What Does It Mean for Artificial Intelligence to Achieve Parity with a Human? A Case Study of Neural Machine Translation

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Author: Dr. Jennifer DeCamp

On March 12, 2018, Microsoft’s Artificial Intelligence (AI) and Research group announced: “We find that our latest neural machine translation system has reached a new state-of-the-art, and that the translation quality is at human parity when compared to professional human translations.” [1] This achievement was well in advance of what researchers in AI had predicted would occur in 2024, specifically that AI will “perform translation about as good as a human, who is fluent in both languages, but unskilled at translation for most types of text and for most popular languages.” [2] However, such comparisons depend on what specifically is being evaluated, and which humans, processes, and business objectives are being used in the comparison. Neural machine translation (NMT) is an example of where developing a machine that performs as well as humans or even as well as “professionals” does not necessarily equate to providing technology that can autonomously do the same tasks as humans.

In the 2018 Microsoft study, researchers compared the output of their NMT to the translations produced by bilingual speakers. However, as the U.S. Government Interagency Language Roundtable (ILR) explains: “Competence in two languages is necessary but not sufficient for any translation task. Though the translator must be able to (1) read and comprehend the source language and (2) write comprehensibly in the target language, the translator must also be able to (3) choose the equivalent expression in the target language that both fully conveys and best matches the meaning intended in the source language (referred to as congruity judgment). A weakness in any of these three abilities will influence performance adversely and have a negative impact on the utility of the product.” The translator may also need specific technical knowledge (e.g., automotive engineering), cultural knowledge (e.g., an awareness of what a specific culture finds appropriate or inappropriate), and/or specific technical skills (e.g., in Computer Assisted Translation tools and Terminology Management Systems). In the scale for the ILR Translation Proficiency Guidelines, the lowest level that is termed professional (i.e., Level 3) mentions an ability to translate “abstract language”, “intended implications”, and “nuances,” as well as “value judgments.” [3] There thus may be a considerable difference between a “professional translator” and someone a company may wish to employ to do translation.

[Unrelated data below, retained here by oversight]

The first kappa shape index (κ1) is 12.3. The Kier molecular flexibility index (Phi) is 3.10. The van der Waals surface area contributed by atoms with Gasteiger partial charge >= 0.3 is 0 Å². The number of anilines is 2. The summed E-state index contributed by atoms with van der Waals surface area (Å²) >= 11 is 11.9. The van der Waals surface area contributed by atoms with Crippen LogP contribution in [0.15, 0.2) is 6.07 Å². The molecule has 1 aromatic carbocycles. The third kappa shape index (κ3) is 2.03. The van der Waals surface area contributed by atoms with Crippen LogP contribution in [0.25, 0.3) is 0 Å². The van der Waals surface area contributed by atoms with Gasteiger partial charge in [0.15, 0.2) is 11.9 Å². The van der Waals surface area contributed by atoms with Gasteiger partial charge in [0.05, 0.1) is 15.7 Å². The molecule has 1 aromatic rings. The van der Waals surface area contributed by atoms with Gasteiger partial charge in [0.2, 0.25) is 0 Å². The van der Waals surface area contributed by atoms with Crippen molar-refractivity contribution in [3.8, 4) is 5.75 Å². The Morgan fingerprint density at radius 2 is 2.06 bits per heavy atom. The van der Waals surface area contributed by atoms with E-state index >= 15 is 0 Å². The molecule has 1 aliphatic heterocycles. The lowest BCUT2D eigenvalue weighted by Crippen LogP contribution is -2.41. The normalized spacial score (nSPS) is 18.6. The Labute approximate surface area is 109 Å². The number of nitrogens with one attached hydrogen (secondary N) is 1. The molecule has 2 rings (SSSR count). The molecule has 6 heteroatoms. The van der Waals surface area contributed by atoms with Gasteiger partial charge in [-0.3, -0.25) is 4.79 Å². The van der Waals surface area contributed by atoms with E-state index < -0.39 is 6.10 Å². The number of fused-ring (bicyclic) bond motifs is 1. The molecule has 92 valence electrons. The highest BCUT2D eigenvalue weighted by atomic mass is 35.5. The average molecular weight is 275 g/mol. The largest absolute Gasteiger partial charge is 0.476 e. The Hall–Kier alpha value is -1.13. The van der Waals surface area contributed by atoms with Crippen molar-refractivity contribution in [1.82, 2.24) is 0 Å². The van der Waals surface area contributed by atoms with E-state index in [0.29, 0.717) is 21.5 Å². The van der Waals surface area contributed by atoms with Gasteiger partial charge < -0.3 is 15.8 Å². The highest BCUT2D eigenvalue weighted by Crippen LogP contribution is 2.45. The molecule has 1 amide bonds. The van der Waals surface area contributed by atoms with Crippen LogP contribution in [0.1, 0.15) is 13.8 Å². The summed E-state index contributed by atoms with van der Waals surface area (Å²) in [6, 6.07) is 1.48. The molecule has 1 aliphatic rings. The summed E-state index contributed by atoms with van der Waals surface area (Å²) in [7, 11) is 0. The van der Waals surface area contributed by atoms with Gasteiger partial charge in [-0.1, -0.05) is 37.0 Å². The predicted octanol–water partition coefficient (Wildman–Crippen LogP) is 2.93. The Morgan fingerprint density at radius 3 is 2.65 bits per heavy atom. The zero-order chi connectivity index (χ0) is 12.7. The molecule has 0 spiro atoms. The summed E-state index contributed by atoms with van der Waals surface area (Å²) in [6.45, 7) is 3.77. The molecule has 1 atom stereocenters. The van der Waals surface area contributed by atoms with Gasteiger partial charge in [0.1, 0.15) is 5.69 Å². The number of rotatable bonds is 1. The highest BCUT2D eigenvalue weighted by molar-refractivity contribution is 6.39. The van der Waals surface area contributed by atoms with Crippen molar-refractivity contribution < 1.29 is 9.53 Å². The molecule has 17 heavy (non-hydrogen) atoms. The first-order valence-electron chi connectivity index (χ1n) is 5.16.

In the 2018 study, Microsoft also compared their NMT output to translations produced by professional translators. However, in the United States and many other countries, anyone can self-declare as a “professional translator.” The International Organization for Standardization (ISO) in ISO 17100:2015 Amendment 2018 Translation Services-Requirements for Translation Services recommends that consumers of translation services request evidence of the professional skills of prospective translators, such as certification testing, completion of training programs, or years of experience doing translation. [4] The Microsoft researchers did not screen translators for such evidence of professional skills.

In addition, professional translation is almost always a team sport. The ILR guidelines call for quality review of translations for even the most proficient translators. [3] Standards such as ISO 17100 outline detailed review processes. Standards such as ASTM F2574-14 Standard Guide for Quality Assurance in Translation describe roles of editors, terminology managers, project managers, subject matter experts, cultural experts, copy editors, and others who may contribute to the translation. [5]